His scowling face is more or less perfect, the small hints of technical enhancements on his monocle a great, subtle addition without taking away from the vintage look that so many fans seem to crave. His soft goods cape is nice and thick, not cheap, thin material, though I do sort of miss the silver COBRA logo that was found prominently displayed on the original. I’m sure there are reasons why they couldn’t mirror that for this version, though it is an aspect that would have driven this right over the top. The always-present holster that perfectly fits his vintage-accurate pistol, is, of course, expected and appreciated. He also has a terrific mount point near the rear of his belt which can connect the small cannister, which also connects to his various weaponry. A nice touch that wasn’t found on the vintage original.


I haven’t been covering the box art or presentation in reviews recently and mostly that’s because there isn’t really enough to share that sets each box apart from the other, even if they have particularly unique or eye-catching art.

However, I’d be remiss if I didn’t mention the astoundingly cool box art and presentation of the Mindbender packaging. The artwork itself is amazing, to make no mention of the layered box that slips from the slip cover and unfolds to reveal the figure and all of the accessories within. Its just– gorgeous. The back of the box is great as well, chock full of plenty of awesome Easter eggs all pointing to the arrival of Serpentor that has now been revealed. Great stuff.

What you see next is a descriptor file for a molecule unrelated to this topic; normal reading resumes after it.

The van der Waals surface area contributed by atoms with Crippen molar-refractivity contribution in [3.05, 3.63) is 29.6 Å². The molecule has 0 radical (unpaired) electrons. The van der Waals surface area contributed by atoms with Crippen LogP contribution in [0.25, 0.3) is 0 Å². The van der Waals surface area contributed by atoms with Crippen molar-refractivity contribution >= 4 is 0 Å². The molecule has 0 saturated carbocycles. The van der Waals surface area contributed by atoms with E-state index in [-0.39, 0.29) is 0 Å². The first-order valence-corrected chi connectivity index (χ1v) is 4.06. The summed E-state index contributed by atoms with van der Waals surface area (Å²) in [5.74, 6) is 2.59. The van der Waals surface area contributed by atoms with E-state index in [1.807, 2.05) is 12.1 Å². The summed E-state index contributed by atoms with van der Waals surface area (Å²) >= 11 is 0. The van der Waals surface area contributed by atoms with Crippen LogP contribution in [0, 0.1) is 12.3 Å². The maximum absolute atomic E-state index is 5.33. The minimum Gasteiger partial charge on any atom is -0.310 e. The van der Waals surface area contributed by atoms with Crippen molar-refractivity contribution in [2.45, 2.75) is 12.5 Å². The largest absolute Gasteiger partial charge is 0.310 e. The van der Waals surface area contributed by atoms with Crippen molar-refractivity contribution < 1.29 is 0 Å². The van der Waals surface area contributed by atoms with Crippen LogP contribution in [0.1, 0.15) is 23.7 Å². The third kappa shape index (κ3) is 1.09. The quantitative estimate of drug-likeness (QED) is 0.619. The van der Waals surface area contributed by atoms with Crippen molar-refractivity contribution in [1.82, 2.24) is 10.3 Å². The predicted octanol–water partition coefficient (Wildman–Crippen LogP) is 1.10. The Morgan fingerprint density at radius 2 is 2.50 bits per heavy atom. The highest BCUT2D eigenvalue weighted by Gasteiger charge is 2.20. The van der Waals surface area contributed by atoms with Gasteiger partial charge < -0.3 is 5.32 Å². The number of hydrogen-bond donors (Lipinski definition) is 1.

Mindbender, as with the other Classified figures, benefits from fantastic articulation. The reduced size of the suspenders and the soft goods cape both work together to helpfully enhance the figure’s range of motion, since he isn’t restricted by either stiff add-ons or an exceptionally bulky vest that might prevent some of the better poses you might want Mindbender to achieve.

He moves, poses and displays great!


Of course, being a deluxe figure, the accessory compliment is really where one expects Mindbender to excel, and he really does. Things aren’t necessarily 100% perfect here, but I love that he comes with such a wide array of interesting accessories and gimmicks which go a long way toward showcasing his more esoteric adventures.